Article Published: Monday, February 14, 2005 - 10:19:48 AM EST


By Carrie Saldo

Berkshire Eagle Staff

GREAT BARRINGTON -- Nearly three dozen strips of white muslin fabric fluttered lightly as the wind made its way through the bell tower of St. James' Episcopal Church on Friday.

Saber Sbar Asef Hmd Alasafe, 19, Murtatlia Jasem, 11, and Theaa Mhmed Kder, no age given, are among the names written on the semitransparent strips. The names represent just a few of the thousands of soldiers and civilians who have died in the wars in Iraq and Afghanistan, and are part of a memorial, "Grieving Together: Naming the Fallen in Iraq."

The memorial, inside the bell tower, was established as a way to "make the fallen visible," to share grief and to reach beyond theories about war and politics, said parishioner Lee Cheek.

Cheek, St. James' Rector Catherine Richardson and a few others developed the idea for the memorial, which is open to the public daily from 8 a.m. to 6 p.m. through Holy Week.

'Interconnectedness of life'

"A meaningful way to notice the interconnectedness of life even, and, perhaps especially, in death," read one comment written at the memorial.

The names on the fabric are tied to a string, which is attached to a sculpture of Jesus ascending from a twisted crucifix.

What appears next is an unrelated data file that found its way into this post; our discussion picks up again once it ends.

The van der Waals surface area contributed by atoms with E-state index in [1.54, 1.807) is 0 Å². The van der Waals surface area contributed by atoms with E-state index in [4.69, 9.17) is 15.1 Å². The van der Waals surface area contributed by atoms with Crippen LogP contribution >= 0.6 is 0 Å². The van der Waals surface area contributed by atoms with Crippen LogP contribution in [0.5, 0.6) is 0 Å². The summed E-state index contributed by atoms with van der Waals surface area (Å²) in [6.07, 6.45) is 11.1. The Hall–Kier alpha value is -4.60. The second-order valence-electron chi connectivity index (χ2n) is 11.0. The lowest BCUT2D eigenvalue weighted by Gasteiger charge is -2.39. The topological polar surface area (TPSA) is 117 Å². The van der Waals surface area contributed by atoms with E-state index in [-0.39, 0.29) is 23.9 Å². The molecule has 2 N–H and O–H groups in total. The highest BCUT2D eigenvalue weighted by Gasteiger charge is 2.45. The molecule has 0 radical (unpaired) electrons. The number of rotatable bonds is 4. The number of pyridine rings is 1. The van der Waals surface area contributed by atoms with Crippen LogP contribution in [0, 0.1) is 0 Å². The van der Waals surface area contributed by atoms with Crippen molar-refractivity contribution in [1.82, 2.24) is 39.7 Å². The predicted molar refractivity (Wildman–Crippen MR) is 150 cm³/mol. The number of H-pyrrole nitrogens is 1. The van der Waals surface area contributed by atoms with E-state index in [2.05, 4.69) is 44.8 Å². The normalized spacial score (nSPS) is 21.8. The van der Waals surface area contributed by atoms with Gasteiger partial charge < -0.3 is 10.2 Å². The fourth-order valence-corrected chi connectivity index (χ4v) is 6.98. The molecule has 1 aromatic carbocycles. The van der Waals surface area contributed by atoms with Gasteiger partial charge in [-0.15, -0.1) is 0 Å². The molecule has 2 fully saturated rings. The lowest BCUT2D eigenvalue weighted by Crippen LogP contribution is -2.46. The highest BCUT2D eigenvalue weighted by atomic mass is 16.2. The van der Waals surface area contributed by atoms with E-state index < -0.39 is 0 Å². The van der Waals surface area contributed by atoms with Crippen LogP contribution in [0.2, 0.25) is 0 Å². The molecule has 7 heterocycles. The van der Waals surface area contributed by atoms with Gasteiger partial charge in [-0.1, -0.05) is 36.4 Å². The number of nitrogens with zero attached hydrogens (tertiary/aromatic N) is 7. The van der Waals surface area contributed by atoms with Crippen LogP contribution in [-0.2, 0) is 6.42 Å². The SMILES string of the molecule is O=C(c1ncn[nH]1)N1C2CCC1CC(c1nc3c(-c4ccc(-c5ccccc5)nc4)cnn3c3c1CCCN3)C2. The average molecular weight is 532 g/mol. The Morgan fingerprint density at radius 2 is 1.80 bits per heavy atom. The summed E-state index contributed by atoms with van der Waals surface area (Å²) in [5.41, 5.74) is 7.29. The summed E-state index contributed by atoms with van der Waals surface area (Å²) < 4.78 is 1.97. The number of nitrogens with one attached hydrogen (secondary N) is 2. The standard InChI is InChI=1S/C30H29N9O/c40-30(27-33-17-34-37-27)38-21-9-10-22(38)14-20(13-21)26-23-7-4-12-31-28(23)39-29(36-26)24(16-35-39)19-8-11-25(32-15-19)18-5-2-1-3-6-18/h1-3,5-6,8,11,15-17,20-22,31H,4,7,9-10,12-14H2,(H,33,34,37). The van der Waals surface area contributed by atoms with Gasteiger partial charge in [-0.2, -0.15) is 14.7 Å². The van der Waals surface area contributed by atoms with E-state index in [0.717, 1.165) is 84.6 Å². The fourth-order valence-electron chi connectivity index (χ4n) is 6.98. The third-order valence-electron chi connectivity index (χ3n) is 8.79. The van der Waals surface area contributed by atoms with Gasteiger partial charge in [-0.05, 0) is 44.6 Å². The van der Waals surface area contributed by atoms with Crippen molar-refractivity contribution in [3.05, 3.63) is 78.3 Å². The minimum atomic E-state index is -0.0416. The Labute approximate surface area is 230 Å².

Sculptor David Boland created the work from a piece of twisted, rock-embedded wood he found after the 1995 tornado that hit Great Barrington.

Included in the memorial is a thick binder that lists the names of 4,500 civilians and troops who have died. The names were compiled from various Web sites, such as, and

Richardson said the public is invited to visit the church, select a name to write on the fabric, pray and then tie the name on the string.

She said those who wish to pray at home with the fabric are also welcome to do so.

A comment book is available in the bell tower, or comments can be e-mailed to .

Positive reaction

Within the church, the reaction to the memorial has been positive, Richardson said.

"We had concerns going into it that [the memorial] could be divisive, but people have been able to come together regardless of where they are politically," she said.

Some teenage parishioners helped tear the fabric being used at the memorial. Richardson said they likened ripping the fabric to "tearing bandages."

Purity and surrender

They chose the color white for its spiritual symbolism of purity and surrender. But Richardson and Cheek said that most of all, they want people to pray and reflect on the lives that accompanied the names now billowing in the wind.

In November 2004, the Lancet, a British medical journal, published a study estimating that 100,000 civilians had died in Iraq from the time the war began. The results of that study have been debated, but Cheek said it got her thinking about the dead and their families.

"They are all so invisible to us," she said. "Even if only a fraction of these people have died, it has affected many families."

Carrie Saldo can be reached at or at (413) 528-3660.